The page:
Dave Hickey at AWP in Denver
The AWP hosted writer and critic Dave Hickey during their conference in Denver. His reading was on Thursday, April 8 at 1:30 p.m. in the Centennial Ballroom of the Hyatt Regency Convention Center Hotel. The venue held hundreds–of empty chairs. I was shocked. Hickey is snarky and controversial voice, a quick wit with insight into creative culture. He’s a MacArthur Genius grant recipient and last year, his monthly column in ARTnews was the most entertaining and thought provoking read in the art media. Appallingly, the AWP is closed to members only and the thick catalog of readings and workshops is like reading a college course catalog. It’s too bad more people in Denver didn’t know Hickey was speaking and that AWP doesn’t open these lectures to those who might want to pay at the door.
“I’ve never spoken to a larger auditorium with a smaller audience,” Hickey said. “I’m going to remember this when they ask me back to Denver…. Don’t fuck with me.”
A few highlights from Hickey’s reading and comments.
Hicky was supposed to read from his forthcoming book A Connoisseurship of Ways, but instead, he chose to read an essay called Firecrackers about Terry Castle and her new book called The Professor. He called Castle one of his heroes and he said it was time to try and write a fairly sophisticated review of her work. The lighting in the room was bad and Hickey slumped over the podium, his head and hair often hitting the protruding microphone as he read. But if one could ignore that and just listen to the words, linked like luscious lego’s on the page, it was eloquent, funny and inspiring with phrases like “literary tapioca” and “the vanity of intellectual culture.” And luscious sentences like: “one of those envious charismatic, brain gobbling professors who entangle gifted children in duals to the death in the guise of grown up love.”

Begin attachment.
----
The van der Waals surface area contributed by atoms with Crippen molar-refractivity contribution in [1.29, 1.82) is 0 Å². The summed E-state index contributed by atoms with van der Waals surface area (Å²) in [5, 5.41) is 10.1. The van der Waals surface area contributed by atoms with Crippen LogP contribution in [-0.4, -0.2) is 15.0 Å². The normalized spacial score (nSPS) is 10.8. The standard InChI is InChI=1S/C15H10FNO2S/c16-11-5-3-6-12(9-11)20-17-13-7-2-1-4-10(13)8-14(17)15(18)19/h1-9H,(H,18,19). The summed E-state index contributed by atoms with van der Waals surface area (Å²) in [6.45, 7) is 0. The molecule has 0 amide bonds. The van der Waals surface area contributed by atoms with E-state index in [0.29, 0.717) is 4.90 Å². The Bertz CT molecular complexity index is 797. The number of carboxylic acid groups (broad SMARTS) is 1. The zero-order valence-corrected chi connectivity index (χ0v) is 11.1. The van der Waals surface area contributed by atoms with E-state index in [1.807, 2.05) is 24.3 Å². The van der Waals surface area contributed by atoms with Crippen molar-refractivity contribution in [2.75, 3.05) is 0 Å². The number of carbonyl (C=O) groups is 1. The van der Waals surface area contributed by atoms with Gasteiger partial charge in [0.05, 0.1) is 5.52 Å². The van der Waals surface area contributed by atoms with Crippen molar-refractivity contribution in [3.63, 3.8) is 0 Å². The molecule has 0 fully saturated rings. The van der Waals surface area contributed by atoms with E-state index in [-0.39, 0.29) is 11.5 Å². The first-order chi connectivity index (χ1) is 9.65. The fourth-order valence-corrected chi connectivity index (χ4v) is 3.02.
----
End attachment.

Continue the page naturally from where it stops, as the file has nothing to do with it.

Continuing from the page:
Then the real fun began when a woman in the audience asked Dave Hickey a question about his experience in the visual art world and how it intersects with his experience in the creative writing world. Hickey basically said that it was not possible to teach creative writing. “All I can do is teach you how to write like I write.” He said the same about artists, they can only learn how to paint or sculpt like their teacher.
“The idea,” he said “is to kill us [the teachers] to take our place. This is a revolutionary practice. You’re supposed to freakin’ win.”
He talked about how he couldn’t really grade his students because when he failed a student it equaled loss of income for the department. According to Hickey (and generally agreed upon by those who teach writing given the level of laughter in the room) most creative writers want to write about what happened to them at camp–or that moment when their adolescent world collided with the adult world and someone snatched their innocence.
Hickey said he longer reads what his student writer’s write. “When I can’t take anymore of this shit I draw a line and stop.” Later, he admitted that it was the same process he used when editing his own writing.
“A great many people are in creative writing and art just to get the crit,” he said. “To bolster their ego and reinforce their own ambitions.”
“Do something good and I’ll give you a good crit,” he added.
It’s no secret that Hickey is not a supporter of MFA programs in spite of working in them. “What do you write the day after you leave?” Hickey asked, then said the attrition rate for artists is 85% and for writers 95%. Meaning that after all the money and all the time and all the work only 5% of graduates become professionals who get published.
Hickey confessed that he hates people who think they are better than they are, and in fact, every creative person has had a conversation with a friend about why the other person is succeeding or seems to be getting ahead when we feel their work doesn’t merit the attention. The fact is, only a few are truly good, or truly willing to dedicate themselves to doing the work of becoming a better writer or artist.
The good ones, Hickey says, he feels deeply obligated to let them alone. “You cannot encourage them to hesitate or miss the exit.”
The mediocre students he teaches to be good PR guys or business writers.
“I like art and writing better than I do people and especially children,” Hickey said.
What can he teach an artist or writer?
- How to dress. He recommended jeans, a t-shirt and an $800 leather jacket.
- Stay away from orgies because your obligated to write than you notes and that’s a lot of work.
- There is more sheer suicide in Under the Volcano. It’s gorgeous. The greatest testimony to death that you will ever find.
Then he closed by telling us that he was quitting teaching writing.